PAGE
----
Unofficial first day of shooting
Shooting officially starts on Monday the ninth, but yesterday the team shot their first scene. It is a short scene where Madeline Ivalu (who plays the grandmother Sarah) plays cards with an old friend. They really wanted the old friend to be played by a woman named Mary Qulitalik. An extremely well respected elder in the community, Mary has worked with Isuma and Arnait for over twenty years. Her husband was the late Pauloosie Qulitalik, chairman and one of the founders of Isuma. She also played in Arnait’s previous feature film Before Tomorrow.
Our family has always been extremely close to the Qulitaliks. A few days ago my mother and I visited her and I saw old pictures of Mary and Marie-Hélène holding Reena and I (Reena is Mary’s grand-daughter whom she adopted) when we were both babies. In 2000 my mother adopted my brother Alex, whose biological father is Charlie Qulitalik, Mary and Pauloosie’s son. So as well as work-related ties, we have deep family ties with the Qulitaliks.
For all of these reasons it was really important for Mary to be in the film. And also for Madeline, who is a close friend of Mary’s, starting the film with a scene with her really meant a lot. It was a great way to kick off the shoot. But Mary was leaving Igloolik on the 9th to go to Ottawa. Therefore it was really important to shoot her scene prior to her departure, which is why Marie-Hélène decided to film the scene before.
Mary Qulitalik and assistant director Michelline Ammaq taking a break while the crew sets up inside the house.
I spent some time inside the house, watching the team prepare the shots and then filming the scenes. This is the first time a contemporary film is shot in Igloolik; all of Isuma and Arnait’s previous feature films have been set in the past. I found it interesting to see actors who have played in the previous films being filmed in a contemporary setting. It was something new for certain members of the crew also. Talking to people on the set, everyone was very excited to finally be filming.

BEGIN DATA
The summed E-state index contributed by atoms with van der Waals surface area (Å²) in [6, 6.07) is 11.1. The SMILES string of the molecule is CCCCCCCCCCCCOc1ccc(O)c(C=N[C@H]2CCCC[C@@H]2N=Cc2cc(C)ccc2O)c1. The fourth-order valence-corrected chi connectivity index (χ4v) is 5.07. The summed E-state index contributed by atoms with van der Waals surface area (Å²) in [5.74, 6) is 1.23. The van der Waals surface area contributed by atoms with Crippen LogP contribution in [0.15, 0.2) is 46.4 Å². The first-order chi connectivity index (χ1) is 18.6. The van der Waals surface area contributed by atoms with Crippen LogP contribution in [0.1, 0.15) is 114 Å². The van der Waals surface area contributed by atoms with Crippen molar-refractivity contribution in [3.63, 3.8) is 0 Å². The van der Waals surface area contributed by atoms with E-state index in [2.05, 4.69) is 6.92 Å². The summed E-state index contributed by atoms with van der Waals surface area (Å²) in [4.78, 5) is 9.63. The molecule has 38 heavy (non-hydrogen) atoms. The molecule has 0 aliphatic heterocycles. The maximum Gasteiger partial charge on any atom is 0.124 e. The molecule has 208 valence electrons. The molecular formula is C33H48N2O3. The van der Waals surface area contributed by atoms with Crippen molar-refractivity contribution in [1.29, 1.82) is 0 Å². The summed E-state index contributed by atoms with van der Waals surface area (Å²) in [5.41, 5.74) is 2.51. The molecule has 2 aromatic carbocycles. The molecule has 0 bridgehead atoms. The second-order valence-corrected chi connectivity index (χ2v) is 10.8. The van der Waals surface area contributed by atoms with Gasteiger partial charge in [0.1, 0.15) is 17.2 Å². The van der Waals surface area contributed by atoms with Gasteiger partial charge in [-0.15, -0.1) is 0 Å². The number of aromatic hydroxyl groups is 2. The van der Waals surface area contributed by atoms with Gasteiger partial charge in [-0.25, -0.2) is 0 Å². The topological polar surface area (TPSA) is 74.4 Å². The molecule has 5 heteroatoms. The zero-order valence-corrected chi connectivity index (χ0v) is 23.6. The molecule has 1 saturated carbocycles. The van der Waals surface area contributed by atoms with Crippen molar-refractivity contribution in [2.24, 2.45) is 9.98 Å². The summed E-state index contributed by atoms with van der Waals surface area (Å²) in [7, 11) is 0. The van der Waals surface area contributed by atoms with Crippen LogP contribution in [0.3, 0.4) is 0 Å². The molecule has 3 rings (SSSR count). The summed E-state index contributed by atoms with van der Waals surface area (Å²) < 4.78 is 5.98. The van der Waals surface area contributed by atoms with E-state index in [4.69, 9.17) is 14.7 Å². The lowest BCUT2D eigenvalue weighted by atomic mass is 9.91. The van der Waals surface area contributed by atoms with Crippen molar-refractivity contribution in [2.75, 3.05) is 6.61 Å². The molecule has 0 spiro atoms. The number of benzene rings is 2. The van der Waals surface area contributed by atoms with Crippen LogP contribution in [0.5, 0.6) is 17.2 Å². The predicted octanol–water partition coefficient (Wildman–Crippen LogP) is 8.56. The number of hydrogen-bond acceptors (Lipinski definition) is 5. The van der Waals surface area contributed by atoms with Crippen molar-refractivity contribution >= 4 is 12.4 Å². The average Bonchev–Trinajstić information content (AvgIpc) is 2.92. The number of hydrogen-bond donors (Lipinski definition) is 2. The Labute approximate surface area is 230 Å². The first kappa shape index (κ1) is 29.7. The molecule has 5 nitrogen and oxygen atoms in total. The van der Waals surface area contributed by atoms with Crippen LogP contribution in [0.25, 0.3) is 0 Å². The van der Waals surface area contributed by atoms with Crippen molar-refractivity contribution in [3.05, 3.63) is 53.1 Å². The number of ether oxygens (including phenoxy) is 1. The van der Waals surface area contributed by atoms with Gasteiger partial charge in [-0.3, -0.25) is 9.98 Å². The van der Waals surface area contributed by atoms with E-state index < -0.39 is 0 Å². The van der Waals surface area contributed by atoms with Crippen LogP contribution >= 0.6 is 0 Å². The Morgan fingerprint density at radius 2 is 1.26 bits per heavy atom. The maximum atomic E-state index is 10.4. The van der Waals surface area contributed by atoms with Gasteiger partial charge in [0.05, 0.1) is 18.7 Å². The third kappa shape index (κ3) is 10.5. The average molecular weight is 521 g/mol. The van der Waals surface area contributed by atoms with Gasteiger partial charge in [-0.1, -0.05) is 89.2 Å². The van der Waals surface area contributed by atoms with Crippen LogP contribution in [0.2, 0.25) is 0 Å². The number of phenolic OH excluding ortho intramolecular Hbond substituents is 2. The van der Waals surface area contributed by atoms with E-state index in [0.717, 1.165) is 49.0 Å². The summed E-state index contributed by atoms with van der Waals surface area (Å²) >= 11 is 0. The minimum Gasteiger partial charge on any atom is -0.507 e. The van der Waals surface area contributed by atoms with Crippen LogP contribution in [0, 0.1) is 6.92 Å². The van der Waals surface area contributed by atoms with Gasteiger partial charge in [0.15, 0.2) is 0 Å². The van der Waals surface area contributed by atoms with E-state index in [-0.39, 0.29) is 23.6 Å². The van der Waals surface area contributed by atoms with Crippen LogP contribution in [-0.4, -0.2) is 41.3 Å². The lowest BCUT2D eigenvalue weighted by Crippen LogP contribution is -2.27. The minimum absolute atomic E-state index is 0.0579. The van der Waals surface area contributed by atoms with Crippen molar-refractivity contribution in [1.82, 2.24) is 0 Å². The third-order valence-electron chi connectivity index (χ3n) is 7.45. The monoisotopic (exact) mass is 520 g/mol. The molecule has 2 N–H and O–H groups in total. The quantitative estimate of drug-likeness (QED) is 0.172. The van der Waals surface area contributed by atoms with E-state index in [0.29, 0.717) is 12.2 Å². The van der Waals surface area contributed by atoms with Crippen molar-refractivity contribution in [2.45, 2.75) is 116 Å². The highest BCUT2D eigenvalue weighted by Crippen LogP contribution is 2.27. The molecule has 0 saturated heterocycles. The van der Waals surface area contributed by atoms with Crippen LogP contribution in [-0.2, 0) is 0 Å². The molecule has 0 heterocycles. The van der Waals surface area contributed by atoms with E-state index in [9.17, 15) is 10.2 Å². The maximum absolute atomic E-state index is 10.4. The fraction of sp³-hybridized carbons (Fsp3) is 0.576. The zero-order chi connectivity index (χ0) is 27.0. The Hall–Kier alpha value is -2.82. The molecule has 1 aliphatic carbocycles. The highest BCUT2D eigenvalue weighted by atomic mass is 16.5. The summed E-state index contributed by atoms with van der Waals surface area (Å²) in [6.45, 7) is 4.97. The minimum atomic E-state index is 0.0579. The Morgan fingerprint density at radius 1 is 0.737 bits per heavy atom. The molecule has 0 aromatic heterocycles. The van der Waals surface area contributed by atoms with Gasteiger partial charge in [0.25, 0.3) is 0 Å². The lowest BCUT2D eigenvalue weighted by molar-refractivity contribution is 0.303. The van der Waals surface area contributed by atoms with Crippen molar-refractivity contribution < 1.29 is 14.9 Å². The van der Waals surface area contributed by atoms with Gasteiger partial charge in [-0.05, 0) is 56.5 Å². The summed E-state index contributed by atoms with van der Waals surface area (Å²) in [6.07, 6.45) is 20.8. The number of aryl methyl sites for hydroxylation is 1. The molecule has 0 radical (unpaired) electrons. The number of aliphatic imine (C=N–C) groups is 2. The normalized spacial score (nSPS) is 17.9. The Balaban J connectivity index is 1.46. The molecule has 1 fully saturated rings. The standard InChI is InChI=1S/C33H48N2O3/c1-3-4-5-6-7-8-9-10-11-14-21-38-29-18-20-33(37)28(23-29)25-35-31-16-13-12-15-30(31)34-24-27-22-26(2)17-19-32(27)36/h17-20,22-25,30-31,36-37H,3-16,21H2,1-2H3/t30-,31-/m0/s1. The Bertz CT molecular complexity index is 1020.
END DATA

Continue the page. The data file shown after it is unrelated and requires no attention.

Directors of photography Félix Lajeunesse and Alexandre Domingue were both buzzing with energy. « It’s really exciting to get started » Alexandre, who worked as assistant DOP on Before Tomorrow, told me, « and so is shooting something contemporary, in people’s houses, on the street. It’s very different from the last movie. »
The room was not that small, but with all the equipment and people moving around, it felt a little squeezed. The main difference from the last film was that on the last one there was no artificial light. Everything had been shot using natural light.
Here, because of the indoor scenes (and as you can see from the pictures it was pretty dark inside) artificial lighting had to be used. This extra equipment takes up quite a bit more space. But it was interesting to see a more « traditional » scene set-up.
The shots were incredibly beautiful. The film is being shot in full high definition. I was looking into the screen on the other side of the room (a screen that is connected directly to the camera’s viewfinder so you see exactly what the camera sees), and was blown away by the beauty and clarity of the shots. It’s going to be a beautifully shot film.
Anna (played by Marianne Farley) sits at the table with the two older ladies, Sarah (Madeline Ivalu) and her friend (Mary Qulitalik).
Madeline Ivalu gets a touch-up by hair and make-up stylist Toby Otak.
The two ladies and Ike (played by Pakak Innuksuk).
Later that evening when the shoot was over, some members of the cast and crew drove down to Ham Bay, a quiet area by the water fifteen minutes’ drive from town.
When we used to spend summers in Igloolik, my parents and I would set up a tent in Ham Bay and spend days there when we wanted to get away from the noise of the town. It is very peaceful and quiet there. We had tea and bannick (traditional Inuit bread). Susan Avingaq made a fire and told us Inuit creation stories. Others went out running on the ice. Some even brought fishing rods to go fishing between the ice cracks. The sun came out from behind the clouds and warmed us up. It was a lovely evening. That giant bone propped up on the left is the top of a bowhead whale skull.